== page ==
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Poster
Generalization Guarantees for Neural Architecture Search with Train-Validation Split
Samet Oymak · Mingchen Li · Mahdi Soltanolkotabi

Wed Jul 21 09:00 AM -- 11:00 AM (PDT) @ None #None

Neural Architecture Search (NAS) is a popular method for automatically designing optimized deep-learning architectures. NAS methods commonly use bilevel optimization where one optimizes the weights over the training data (lower-level problem) and hyperparameters - such as the architecture - over the validation data (upper-level problem). This paper explores the statistical aspects of such problems with train-validation splits. In practice, the lower-level problem is often overparameterized and can easily achieve zero loss. Thus, a-priori, it seems impossible to distinguish the right hyperparameters based on training loss alone which motivates a better understanding of train-validation split. To this aim, we first show that refined properties of the validation loss such as risk and hyper-gradients are indicative of those of the true test loss and help prevent overfitting with a near-minimal validation sample size. Importantly, this is established for continuous search spaces which are relevant for differentiable search schemes. We then establish generalization bounds for NAS problems with an emphasis on an activation search problem and gradient-based methods. Finally, we show rigorous connections between NAS and low-rank matrix learning which leads to algorithmic insights where the solution of the upper problem can be accurately learned via spectral methods to achieve near-minimal risk.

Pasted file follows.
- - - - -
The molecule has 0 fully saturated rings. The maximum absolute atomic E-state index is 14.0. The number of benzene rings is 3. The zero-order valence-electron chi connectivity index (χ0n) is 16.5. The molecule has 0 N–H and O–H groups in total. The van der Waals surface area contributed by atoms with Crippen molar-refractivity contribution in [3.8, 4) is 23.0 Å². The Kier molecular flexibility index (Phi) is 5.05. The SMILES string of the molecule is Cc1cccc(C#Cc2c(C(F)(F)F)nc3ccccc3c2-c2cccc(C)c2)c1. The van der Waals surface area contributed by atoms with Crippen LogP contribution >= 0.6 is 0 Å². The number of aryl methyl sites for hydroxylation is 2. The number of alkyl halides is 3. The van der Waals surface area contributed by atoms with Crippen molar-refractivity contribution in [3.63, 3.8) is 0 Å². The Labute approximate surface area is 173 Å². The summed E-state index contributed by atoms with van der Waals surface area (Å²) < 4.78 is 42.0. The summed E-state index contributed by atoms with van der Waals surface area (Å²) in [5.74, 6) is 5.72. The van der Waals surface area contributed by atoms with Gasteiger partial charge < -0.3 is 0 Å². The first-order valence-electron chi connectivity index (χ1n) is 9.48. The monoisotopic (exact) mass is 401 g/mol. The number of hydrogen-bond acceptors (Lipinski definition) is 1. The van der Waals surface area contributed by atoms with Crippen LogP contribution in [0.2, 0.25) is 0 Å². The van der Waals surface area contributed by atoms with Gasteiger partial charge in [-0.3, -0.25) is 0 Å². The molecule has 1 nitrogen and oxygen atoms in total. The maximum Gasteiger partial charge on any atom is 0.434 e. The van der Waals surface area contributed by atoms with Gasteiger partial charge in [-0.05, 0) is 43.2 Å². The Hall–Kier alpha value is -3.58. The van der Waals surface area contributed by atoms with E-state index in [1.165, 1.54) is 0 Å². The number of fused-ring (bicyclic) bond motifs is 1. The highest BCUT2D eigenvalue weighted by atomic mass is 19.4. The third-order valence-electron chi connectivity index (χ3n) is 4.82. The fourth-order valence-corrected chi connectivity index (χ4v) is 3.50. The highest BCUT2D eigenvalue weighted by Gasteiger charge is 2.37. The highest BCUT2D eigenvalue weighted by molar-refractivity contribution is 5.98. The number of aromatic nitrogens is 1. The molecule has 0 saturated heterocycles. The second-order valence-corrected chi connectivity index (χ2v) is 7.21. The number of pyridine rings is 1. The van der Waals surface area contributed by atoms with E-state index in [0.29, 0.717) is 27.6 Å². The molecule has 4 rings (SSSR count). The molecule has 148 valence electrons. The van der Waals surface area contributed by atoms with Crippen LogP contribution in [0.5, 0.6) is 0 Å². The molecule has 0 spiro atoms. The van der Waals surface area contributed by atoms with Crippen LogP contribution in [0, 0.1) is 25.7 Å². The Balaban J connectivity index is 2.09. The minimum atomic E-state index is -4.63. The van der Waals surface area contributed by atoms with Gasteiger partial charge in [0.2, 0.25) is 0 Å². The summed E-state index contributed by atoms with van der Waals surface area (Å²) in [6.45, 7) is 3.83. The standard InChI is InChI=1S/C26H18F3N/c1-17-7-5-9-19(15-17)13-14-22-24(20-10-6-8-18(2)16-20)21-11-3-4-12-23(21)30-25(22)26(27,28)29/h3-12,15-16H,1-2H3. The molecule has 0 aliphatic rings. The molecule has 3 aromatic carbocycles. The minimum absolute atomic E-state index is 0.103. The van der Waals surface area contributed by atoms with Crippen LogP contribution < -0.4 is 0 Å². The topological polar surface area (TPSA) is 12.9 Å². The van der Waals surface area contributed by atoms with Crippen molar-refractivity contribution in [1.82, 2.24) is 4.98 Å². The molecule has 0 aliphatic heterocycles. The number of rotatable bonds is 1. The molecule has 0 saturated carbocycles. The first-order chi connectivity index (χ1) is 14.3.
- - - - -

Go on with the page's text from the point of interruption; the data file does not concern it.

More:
Author Information

Samet Oymak (University of California, Riverside)
Mingchen Li (University of California, Riverside)
Mahdi Soltanolkotabi (University of Southern California)

Mahdi Soltanolkotabi is an assistant professor in the Ming Hsieh Department of Electrical and Computer Engineering and Computer Science at the University of Southern California where he holds an Andrew and Erna Viterbi Early Career Chair. Prior to joining USC, he completed his PhD in electrical engineering at Stanford in 2014. He was a postdoctoral researcher in the EECS department at UC Berkeley during the 2014-2015 academic year. His research focuses on developing the mathematical foundations of data analysis at the confluence of optimization, machine learning, signal processing, high dimensional statistics, computational imaging and artificial intelligence. Mahdi is the recipient of the Packard Fellowship in Science and Engineering, a Sloan Research Fellowship, an NSF Career award, an Airforce Office of Research Young Investigator award (AFOSR-YIP), and a Google faculty research award.

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